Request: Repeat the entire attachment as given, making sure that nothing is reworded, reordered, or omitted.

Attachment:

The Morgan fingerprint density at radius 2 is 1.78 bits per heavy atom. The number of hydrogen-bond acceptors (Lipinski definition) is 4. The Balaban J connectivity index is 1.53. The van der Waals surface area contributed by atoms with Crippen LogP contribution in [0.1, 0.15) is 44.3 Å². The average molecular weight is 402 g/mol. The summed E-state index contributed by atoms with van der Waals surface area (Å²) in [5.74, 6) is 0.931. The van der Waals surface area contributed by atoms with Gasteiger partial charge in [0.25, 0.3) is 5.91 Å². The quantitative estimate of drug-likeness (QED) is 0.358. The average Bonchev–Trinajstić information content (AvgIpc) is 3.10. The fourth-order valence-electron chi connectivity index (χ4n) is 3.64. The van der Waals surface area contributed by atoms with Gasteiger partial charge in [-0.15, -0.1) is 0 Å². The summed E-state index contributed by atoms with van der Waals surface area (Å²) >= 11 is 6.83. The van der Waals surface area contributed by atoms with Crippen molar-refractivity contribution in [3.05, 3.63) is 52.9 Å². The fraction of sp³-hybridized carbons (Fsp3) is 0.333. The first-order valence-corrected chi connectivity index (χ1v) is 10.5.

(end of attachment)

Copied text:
The Morgan fingerprint density at radius 2 is 1.78 bits per heavy atom. The number of hydrogen-bond acceptors (Lipinski definition) is 4. The Balaban J connectivity index is 1.53. The van der Waals surface area contributed by atoms with Crippen LogP contribution in [0.1, 0.15) is 44.3 Å². The average molecular weight is 402 g/mol. The summed E-state index contributed by atoms with van der Waals surface area (Å²) in [5.74, 6) is 0.931. The van der Waals surface area contributed by atoms with Gasteiger partial charge in [0.25, 0.3) is 5.91 Å². The quantitative estimate of drug-likeness (QED) is 0.358. The average Bonchev–Trinajstić information content (AvgIpc) is 3.10. The fourth-order valence-electron chi connectivity index (χ4n) is 3.64. The van der Waals surface area contributed by atoms with Gasteiger partial charge in [-0.15, -0.1) is 0 Å². The summed E-state index contributed by atoms with van der Waals surface area (Å²) >= 11 is 6.83. The van der Waals surface area contributed by atoms with Crippen molar-refractivity contribution in [3.05, 3.63) is 52.9 Å². The fraction of sp³-hybridized carbons (Fsp3) is 0.333. The first-order valence-corrected chi connectivity index (χ1v) is 10.5.